The number one ask by developers with PS5 was a solid state drive, and Sony delivered. Reducing “dead time”, such loading screens and corridor level designs, to zero is important for Cerny’s team, and the solid state drive is able to deliver. 1GB is roughly 20 seconds to load from a hard disc drive, according to Cerny. This is why load times on PS4 can be rough, while 2GB can reportedly be loaded in 0.27 seconds on an SSD. This means there will be no loading screens. For proof, the PS4 Spider-Man game loaded approximately eighteen times faster on PS5.

The primary reason for an ultra fast SSD, though, isn’t just about loading times. It is about giving developers freedom when creating games — you don’t want loading screens getting in the way of awesome virtual worlds. You also have hard limits imposed on the player in the game, who can’t move faster than the HDD dictates.

SSD’s improve game patch installs, too. The SSD on the PS5 is, according to Cerny, 100x faster. There is Custom Flash Controller in the PS5 to help this, to ensure no bottlenecks. Priority requests are very important in games, and this controller helps deliver these. 5.5GB/s is the bandwidth the PS5 is capable of — nice!

The Sony PS5 is going to support external hard disc drives. Cerny also confirms that the Sony PS5 will support modular M2 SSD drives, meaning people can increase their storage. These SSDs need to be as fast as the stock PS5 SSD though to work (making this Samsung SSD a day one purchase), so 5.5GB/s. M2 PCIe 4.0 SSDs are coming that support up to 7GB/s. However, Cerny says don’t buy an M2 drive until later in the year to ensure compatibility.

Graphical Processing Units, or GPUs are up next. The PS5 GPU needs to be backwards-compatible with PlayStation 4 games, which it can do thanks to some awesome work from AMD. It is a custom RDNA 2 chip from AMD, which is optimised for performance. We have our own needs for PlayStation, says Cerny, and AMD helped with this when working on PS5.

The PS5’s custom chips has the logic and feature set that the PS4 and PS4 Pro used, meaning that backwards compatibility is definitely in the new console.They tested the top 100 games played on PS4 by play time and they all ran perfectly on PS5. That’s great news!

The PS5 has a new Geometry Engine and inter-section engine, which is all about the PS5’s ray tracing abilities. Cerny says ray tracing will be available, enhancing audio, global illumination, shadows, reflections and more.

Speaking of audio, Cerny is all about the importance of audio in games. The goals for audio on PS5 was to create a great audio experience for all gamers, using presence and locality to place you in the game using volume changes and phase shifts.

The PS5 is packing a custom 3D audio unit. Tempest 3D AudioTech is the official name for the idea, and the hardware is called the Tempest Engine.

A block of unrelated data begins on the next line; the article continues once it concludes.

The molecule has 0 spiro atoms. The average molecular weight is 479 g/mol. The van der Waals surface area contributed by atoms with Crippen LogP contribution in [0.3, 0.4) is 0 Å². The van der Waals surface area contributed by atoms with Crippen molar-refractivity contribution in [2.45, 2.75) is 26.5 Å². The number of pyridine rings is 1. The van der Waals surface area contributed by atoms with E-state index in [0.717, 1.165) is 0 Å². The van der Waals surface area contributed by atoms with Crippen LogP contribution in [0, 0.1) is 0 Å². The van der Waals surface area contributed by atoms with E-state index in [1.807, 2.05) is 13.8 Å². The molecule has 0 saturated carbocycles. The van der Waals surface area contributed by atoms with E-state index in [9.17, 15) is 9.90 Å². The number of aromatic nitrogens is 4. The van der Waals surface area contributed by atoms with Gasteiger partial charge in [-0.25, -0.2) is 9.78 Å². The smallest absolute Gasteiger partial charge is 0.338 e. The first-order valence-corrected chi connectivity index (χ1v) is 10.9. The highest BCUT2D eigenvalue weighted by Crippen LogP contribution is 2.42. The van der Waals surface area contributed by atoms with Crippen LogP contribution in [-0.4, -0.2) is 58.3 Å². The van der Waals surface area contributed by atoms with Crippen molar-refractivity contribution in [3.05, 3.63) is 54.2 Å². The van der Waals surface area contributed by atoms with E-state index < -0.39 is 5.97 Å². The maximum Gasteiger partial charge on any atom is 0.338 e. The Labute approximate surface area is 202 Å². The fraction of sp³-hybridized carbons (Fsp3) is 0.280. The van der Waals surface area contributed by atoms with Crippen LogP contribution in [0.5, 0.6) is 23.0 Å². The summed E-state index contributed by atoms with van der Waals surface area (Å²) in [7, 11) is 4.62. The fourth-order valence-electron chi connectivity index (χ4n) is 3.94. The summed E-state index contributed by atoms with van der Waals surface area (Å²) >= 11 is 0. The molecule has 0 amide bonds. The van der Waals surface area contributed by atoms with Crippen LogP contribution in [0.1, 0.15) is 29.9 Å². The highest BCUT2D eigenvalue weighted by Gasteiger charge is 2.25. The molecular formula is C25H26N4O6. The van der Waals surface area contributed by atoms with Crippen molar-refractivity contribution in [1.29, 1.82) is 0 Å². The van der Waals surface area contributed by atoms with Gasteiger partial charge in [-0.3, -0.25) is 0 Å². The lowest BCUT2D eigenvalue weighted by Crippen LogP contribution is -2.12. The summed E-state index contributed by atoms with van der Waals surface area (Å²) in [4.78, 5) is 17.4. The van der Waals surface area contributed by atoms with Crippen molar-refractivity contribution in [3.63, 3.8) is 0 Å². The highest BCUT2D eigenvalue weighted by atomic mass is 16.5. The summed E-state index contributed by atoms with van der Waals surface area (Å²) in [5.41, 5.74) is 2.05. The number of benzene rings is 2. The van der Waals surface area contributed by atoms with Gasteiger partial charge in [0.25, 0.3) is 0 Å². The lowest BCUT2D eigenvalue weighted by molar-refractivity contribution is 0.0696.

It has SPU-like architecture and GPU parallelism, meaning it can deal with complex audio processing and, crucially, can generate 3D audio affects for all gamers, regardless of how they are listening (headphones, soundbar, TV speakers etc).

For PS4 they tried to model for a worst case scenario in terms of heat and power draw. This works if the console is quiet and cool while playing, and doesn’t if it is hot and loud.

On PS5 Sony has gone a different direction. It has a variable frequency strategy, which means the CPU and GPU are permanently run in boost mode, but the frequency changes. This means the power draw doesn’t change, so the PS5 is always running at maximum capacity: as such, Sony doesn’t need to guess at the worst case scenario in terms of power draw in games going forward.

However, Cerny only made a very brief reference to the cooling system, leading some rumours to suggests the system’s problems is one of the reasons for the announcement delay.

The GPU is capped at 2.23 GHz, which translates as 10.3 teraflops of gaming power. The CPU on the PS5 is capped at 3.5GHz.

So we can take what we’ve learned here and apply it to real life, Epic Games released a small clip of an unnamed tech demo using the Unreal Engine 5, which is coming in 2021.

What you’re about to see is this demonstration of gameplay running real-time on the PS5, giving a glimpse of what might be possible for next-gen consoles:

Cool, huh? The new Nanite geometry system allows for “sub-pixel geometry”, providing incredible detail to be rendered almost imperceptible to the human eye. Just like real life. Combined with the confirmed support for up to 8K graphics, and it’s clear the PS5 is going to look incredible.

“We wanted to empower creators to create photorealistic scenes indistinguishable from reality” says Tim Sweeney, CEO of Epic Games.

The sub-zero pixel detail means fine detail is imperceptible until your avatar moves closer in real-time, with the PS5’s massive solid-state drive able to provide all that information straight away rather than loading it separately.

The “Lumen” system, which is said to create accurate bounce lighting, also creates an additional element of realism, aided by that incredible ray-tracing.